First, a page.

European Central Bank (ECB) President Christine Lagarde on Monday said that economic growth “remains weak” in the 19 countries that use the euro, but gave no indication she is contemplating adding to the stimulus enacted by her predecessor, Mario Draghi.
Lagarde said in her first regular appearance before the European Parliament that manufacturing companies were hardest hit by a “sluggish and uncertain” global economy that lowers demand for goods from eurozone companies.
However, services companies were helping support growth and employment, she added.
She took over from Draghi on Nov. 1, after the bank decided in September to cut its main interest rate and restart a bond-buying stimulus program.
The eurozone economy grew only 0.2 percent in the third quarter.
Lagarde said that the ECB has “the tools to respond in case the situation does not improve,” but largely confined her remarks on the monetary stance to describing existing measures.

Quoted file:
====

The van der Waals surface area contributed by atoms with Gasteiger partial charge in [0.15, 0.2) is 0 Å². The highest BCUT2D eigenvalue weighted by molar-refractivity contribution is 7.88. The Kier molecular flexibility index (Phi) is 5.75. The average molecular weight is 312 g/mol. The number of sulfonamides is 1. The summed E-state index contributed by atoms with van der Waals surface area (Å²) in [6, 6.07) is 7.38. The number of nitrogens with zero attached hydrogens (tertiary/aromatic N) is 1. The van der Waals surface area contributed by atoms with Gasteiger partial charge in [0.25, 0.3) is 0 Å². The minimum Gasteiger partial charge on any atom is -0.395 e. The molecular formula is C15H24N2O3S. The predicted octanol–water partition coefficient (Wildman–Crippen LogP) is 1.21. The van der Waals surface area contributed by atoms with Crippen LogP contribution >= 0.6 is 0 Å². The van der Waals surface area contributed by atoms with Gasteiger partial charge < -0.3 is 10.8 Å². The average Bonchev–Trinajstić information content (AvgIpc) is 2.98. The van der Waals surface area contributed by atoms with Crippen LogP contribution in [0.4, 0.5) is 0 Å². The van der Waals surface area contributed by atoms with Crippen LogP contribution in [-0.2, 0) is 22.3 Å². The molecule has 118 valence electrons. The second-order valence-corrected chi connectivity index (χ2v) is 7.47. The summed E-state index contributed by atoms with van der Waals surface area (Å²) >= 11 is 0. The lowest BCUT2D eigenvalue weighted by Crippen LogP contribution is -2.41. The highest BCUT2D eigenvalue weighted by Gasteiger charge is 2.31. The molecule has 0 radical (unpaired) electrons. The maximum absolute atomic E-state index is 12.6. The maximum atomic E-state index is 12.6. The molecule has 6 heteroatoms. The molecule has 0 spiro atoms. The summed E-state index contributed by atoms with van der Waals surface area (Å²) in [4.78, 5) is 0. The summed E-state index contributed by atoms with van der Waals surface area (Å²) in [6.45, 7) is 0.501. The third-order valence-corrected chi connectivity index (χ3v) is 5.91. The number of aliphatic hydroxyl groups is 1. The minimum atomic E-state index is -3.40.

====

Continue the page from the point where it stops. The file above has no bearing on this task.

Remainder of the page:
The bank committed to purchasing 20 billion euros (US$22 billion) in government and corporate bonds each month, a measure that pumps newly printed money into the economy in hopes of easing longer-term credit to companies.
The ECB also cut the rate on deposits from commercial banks to minus-0.5 percent from minus-0.4 percent, aiming to push them to lend excess cash.
Draghi’s package of stimulus measures might have given Lagarde a period of respite in her first months in office, analysts say.
The Sept. 12 decision was marked by disagreements over the bond purchases among an unusually vocal minority of officials on the 25-member governing council — a difference in policy views that Lagarde will have to manage as president.
She is to preside over her first policy meeting on Dec. 12.
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